Because access to travel time information can significantly influence the decision making of both agencies and travelers, accurate and reliable travel time information is increasingly needed. One important step in providing that information is to identify the sensors best suited to provide travel time data for a given corridor. Currently, few studies have evaluated the effectiveness of various travel time data collection technologies side-by-side. This evaluation was intended to provide decision support for transportation agencies looking to select travel time systems on the basis of accuracy, reliability, and cost.
This study focused on two test corridors: State Route 522 (SR 522) (an urban arterial with frequent intersections) between the NE 153rd Street and 83rd Place NE intersections, and I-90 (rural freeway built over Snoqualmie Pass in the Cascade mountains) from milepost 109 (Ellensburg, Wash.) to milepost 32 (North Bend, Wash). The sensor systems tested were Washington State Department of Transportation’s pre-existing automatic license plate reader (ALPR) system, Sensys emplacements, the TrafficCast BlueTOAD system, Blip Systems BlipTrack sensors, and a third-party feed from Inrix.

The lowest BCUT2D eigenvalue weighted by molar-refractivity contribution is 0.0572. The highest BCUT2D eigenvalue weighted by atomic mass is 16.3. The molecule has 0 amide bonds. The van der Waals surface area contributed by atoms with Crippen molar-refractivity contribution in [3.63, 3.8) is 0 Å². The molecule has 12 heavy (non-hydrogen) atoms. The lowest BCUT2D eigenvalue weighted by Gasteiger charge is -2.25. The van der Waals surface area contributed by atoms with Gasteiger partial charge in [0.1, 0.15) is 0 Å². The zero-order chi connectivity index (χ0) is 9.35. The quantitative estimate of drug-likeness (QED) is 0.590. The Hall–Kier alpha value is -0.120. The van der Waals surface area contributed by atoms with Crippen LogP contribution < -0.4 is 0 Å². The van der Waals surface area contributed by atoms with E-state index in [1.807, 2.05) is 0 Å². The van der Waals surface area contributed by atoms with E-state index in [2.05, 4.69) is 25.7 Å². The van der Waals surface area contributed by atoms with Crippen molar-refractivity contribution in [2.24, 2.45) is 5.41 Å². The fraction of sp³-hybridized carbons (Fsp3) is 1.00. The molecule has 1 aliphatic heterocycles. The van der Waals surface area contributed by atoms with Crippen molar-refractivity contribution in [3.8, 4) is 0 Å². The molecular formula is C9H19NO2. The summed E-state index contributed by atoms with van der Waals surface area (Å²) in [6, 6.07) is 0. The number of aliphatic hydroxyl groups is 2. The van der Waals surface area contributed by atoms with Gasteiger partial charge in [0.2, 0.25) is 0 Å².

This study’s approach was to look at the Mean Absolute Deviation (MAD) to judge the expected magnitude of error, then examine the Mean Percent Error (MPE) to find any systematic biases in the data. The Mean Absolute Percent Error (MAPE) was useful for finding the relative magnitude of the error, and the Root Mean Square Error (RMSE) was used to determine whether a few large errors or many smaller errors were occurring.
Each system in the analysis demonstrated different strengths and weaknesses that should be considered in addition to its accuracy and sample rates. Some systems can provide additional data; others trade accuracy and coverage for cost or portability. Ultimately, engineers will need to weigh their requirements for accuracy and sample rates against the other engineering constraints imposed on their system.